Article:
Background: Cognitive decline in Parkinson's disease (PD) is a highly prevalent condition with no effective treatment. Cortical atrophy is thought to promote its development but to design optimal therapeutic approaches in this clinical setting we need to understand the physiopathological mechanisms leading to this disorder.
Objective: To characterize the impact of dopaminergic degeneration on cortical integrity in early PD.
Methods: We studied 87 recently-diagnosed PD patients and 38 healthy controls from the Parkinson's Progression Marker Initiative who underwent I123-ioflupane SPECT (DATSCAN) and T1-MRI imaging. Using Freesurfer 6.0, we characterized baseline and longitudinal (one-year) correlations between striatal DAT uptake and cortical thickness. We also addressed the association between these imaging biomarkers and cognitive measures.
Results: Reduced DAT uptake in PD patients was associated with cross-sectional and longitudinal cortical thinning in frontal and posterior-cortical brain regions. Imaging parameters correlated with cognitive indicators in multiple domains that extend beyond frontal-executive tasks. Dopaminergic medication attenuated the longitudinal loss of cortical integrity in frontal and a subset of parietal regions, but not in other key regions such as the precuneus.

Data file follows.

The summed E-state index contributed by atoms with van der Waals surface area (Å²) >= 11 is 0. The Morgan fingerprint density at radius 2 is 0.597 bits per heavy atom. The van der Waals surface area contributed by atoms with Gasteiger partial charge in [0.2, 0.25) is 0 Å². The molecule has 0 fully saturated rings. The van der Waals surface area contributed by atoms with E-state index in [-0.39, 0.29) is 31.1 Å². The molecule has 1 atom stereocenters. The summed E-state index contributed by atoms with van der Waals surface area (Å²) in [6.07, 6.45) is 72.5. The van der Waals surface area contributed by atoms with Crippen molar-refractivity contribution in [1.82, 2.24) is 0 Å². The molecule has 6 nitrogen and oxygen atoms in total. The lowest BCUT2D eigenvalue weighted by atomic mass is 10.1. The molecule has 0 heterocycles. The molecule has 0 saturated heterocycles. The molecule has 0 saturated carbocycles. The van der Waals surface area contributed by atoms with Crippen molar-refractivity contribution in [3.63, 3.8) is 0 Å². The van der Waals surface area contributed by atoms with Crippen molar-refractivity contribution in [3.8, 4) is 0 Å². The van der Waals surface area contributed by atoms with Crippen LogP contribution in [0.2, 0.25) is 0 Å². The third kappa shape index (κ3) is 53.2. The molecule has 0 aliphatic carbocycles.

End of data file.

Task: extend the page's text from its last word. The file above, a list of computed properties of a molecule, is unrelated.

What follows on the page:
Discussion: To date, posterior cortical alterations in PD, known to play a major role in the development of PD-dementia, have mainly been attributed to a cholinergic degeneration occurring in later stages of the disease. Our results suggest that dopamine loss also promotes posterior-cortical atrophy from the very early stages of Parkinson's disease, which may have potential clinical and therapeutic implications.
Keywords: Cognition; Cortical thickness; Dopamine loss; Parkinson's disease.
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